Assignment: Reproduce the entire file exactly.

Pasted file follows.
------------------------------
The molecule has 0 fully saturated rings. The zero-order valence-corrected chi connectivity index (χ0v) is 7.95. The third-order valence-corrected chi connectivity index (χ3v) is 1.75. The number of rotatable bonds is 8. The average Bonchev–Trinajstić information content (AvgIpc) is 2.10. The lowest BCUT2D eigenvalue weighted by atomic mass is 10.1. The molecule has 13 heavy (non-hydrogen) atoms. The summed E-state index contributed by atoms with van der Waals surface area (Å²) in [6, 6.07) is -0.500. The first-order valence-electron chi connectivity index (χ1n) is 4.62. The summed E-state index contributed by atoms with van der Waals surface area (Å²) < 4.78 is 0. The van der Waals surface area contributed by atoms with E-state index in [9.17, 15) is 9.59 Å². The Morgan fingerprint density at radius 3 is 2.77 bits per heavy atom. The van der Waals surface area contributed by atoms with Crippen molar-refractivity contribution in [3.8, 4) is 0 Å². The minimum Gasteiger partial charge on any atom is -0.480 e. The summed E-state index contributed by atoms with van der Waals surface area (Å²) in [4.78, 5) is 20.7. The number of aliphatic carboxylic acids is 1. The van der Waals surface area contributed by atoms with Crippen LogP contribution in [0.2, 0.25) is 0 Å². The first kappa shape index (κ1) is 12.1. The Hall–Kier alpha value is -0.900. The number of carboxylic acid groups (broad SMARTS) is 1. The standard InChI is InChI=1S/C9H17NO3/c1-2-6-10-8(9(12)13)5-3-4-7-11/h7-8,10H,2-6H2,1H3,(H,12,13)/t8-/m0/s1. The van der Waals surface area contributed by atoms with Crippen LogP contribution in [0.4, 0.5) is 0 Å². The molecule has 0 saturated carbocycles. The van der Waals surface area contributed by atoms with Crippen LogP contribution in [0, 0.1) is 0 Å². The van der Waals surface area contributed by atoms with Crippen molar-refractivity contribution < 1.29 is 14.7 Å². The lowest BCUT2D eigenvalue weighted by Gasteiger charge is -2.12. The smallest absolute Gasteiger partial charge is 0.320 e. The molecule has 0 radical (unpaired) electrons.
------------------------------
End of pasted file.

The molecule has 0 fully saturated rings. The zero-order valence-corrected chi connectivity index (χ0v) is 7.95. The third-order valence-corrected chi connectivity index (χ3v) is 1.75. The number of rotatable bonds is 8. The average Bonchev–Trinajstić information content (AvgIpc) is 2.10. The lowest BCUT2D eigenvalue weighted by atomic mass is 10.1. The molecule has 13 heavy (non-hydrogen) atoms. The summed E-state index contributed by atoms with van der Waals surface area (Å²) in [6, 6.07) is -0.500. The first-order valence-electron chi connectivity index (χ1n) is 4.62. The summed E-state index contributed by atoms with van der Waals surface area (Å²) < 4.78 is 0. The van der Waals surface area contributed by atoms with E-state index in [9.17, 15) is 9.59 Å². The Morgan fingerprint density at radius 3 is 2.77 bits per heavy atom. The van der Waals surface area contributed by atoms with Crippen molar-refractivity contribution in [3.8, 4) is 0 Å². The minimum Gasteiger partial charge on any atom is -0.480 e. The summed E-state index contributed by atoms with van der Waals surface area (Å²) in [4.78, 5) is 20.7. The number of aliphatic carboxylic acids is 1. The van der Waals surface area contributed by atoms with Crippen LogP contribution in [0.2, 0.25) is 0 Å². The first kappa shape index (κ1) is 12.1. The Hall–Kier alpha value is -0.900. The number of carboxylic acid groups (broad SMARTS) is 1. The standard InChI is InChI=1S/C9H17NO3/c1-2-6-10-8(9(12)13)5-3-4-7-11/h7-8,10H,2-6H2,1H3,(H,12,13)/t8-/m0/s1. The van der Waals surface area contributed by atoms with Crippen LogP contribution in [0.4, 0.5) is 0 Å². The molecule has 0 saturated carbocycles. The van der Waals surface area contributed by atoms with Crippen LogP contribution in [0, 0.1) is 0 Å². The van der Waals surface area contributed by atoms with Crippen molar-refractivity contribution < 1.29 is 14.7 Å². The lowest BCUT2D eigenvalue weighted by Gasteiger charge is -2.12. The smallest absolute Gasteiger partial charge is 0.320 e. The molecule has 0 radical (unpaired) electrons.